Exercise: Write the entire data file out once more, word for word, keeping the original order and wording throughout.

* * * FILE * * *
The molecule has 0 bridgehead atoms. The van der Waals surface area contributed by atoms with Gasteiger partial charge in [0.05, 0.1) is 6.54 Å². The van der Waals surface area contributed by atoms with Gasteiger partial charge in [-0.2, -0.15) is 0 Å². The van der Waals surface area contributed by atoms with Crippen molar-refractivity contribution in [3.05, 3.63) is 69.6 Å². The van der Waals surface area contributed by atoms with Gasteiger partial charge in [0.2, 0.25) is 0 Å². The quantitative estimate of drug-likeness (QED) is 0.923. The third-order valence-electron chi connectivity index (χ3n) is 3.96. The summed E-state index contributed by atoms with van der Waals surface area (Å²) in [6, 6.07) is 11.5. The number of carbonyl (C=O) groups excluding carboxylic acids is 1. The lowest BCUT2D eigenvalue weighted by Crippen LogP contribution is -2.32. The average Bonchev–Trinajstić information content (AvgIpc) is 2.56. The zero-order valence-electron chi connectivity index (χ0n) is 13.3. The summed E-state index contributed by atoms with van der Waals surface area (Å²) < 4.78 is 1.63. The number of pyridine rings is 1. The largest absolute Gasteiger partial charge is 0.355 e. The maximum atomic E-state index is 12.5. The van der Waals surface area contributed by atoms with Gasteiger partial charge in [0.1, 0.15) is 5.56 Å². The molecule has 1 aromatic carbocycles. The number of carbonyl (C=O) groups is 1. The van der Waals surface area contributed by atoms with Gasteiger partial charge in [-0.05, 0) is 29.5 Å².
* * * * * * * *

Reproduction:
The molecule has 0 bridgehead atoms. The van der Waals surface area contributed by atoms with Gasteiger partial charge in [0.05, 0.1) is 6.54 Å². The van der Waals surface area contributed by atoms with Gasteiger partial charge in [-0.2, -0.15) is 0 Å². The van der Waals surface area contributed by atoms with Crippen molar-refractivity contribution in [3.05, 3.63) is 69.6 Å². The van der Waals surface area contributed by atoms with Gasteiger partial charge in [0.2, 0.25) is 0 Å². The quantitative estimate of drug-likeness (QED) is 0.923. The third-order valence-electron chi connectivity index (χ3n) is 3.96. The summed E-state index contributed by atoms with van der Waals surface area (Å²) in [6, 6.07) is 11.5. The number of carbonyl (C=O) groups excluding carboxylic acids is 1. The lowest BCUT2D eigenvalue weighted by Crippen LogP contribution is -2.32. The average Bonchev–Trinajstić information content (AvgIpc) is 2.56. The zero-order valence-electron chi connectivity index (χ0n) is 13.3. The summed E-state index contributed by atoms with van der Waals surface area (Å²) < 4.78 is 1.63. The number of pyridine rings is 1. The largest absolute Gasteiger partial charge is 0.355 e. The maximum atomic E-state index is 12.5. The van der Waals surface area contributed by atoms with Gasteiger partial charge in [0.1, 0.15) is 5.56 Å². The molecule has 1 aromatic carbocycles. The number of carbonyl (C=O) groups is 1. The van der Waals surface area contributed by atoms with Gasteiger partial charge in [-0.05, 0) is 29.5 Å².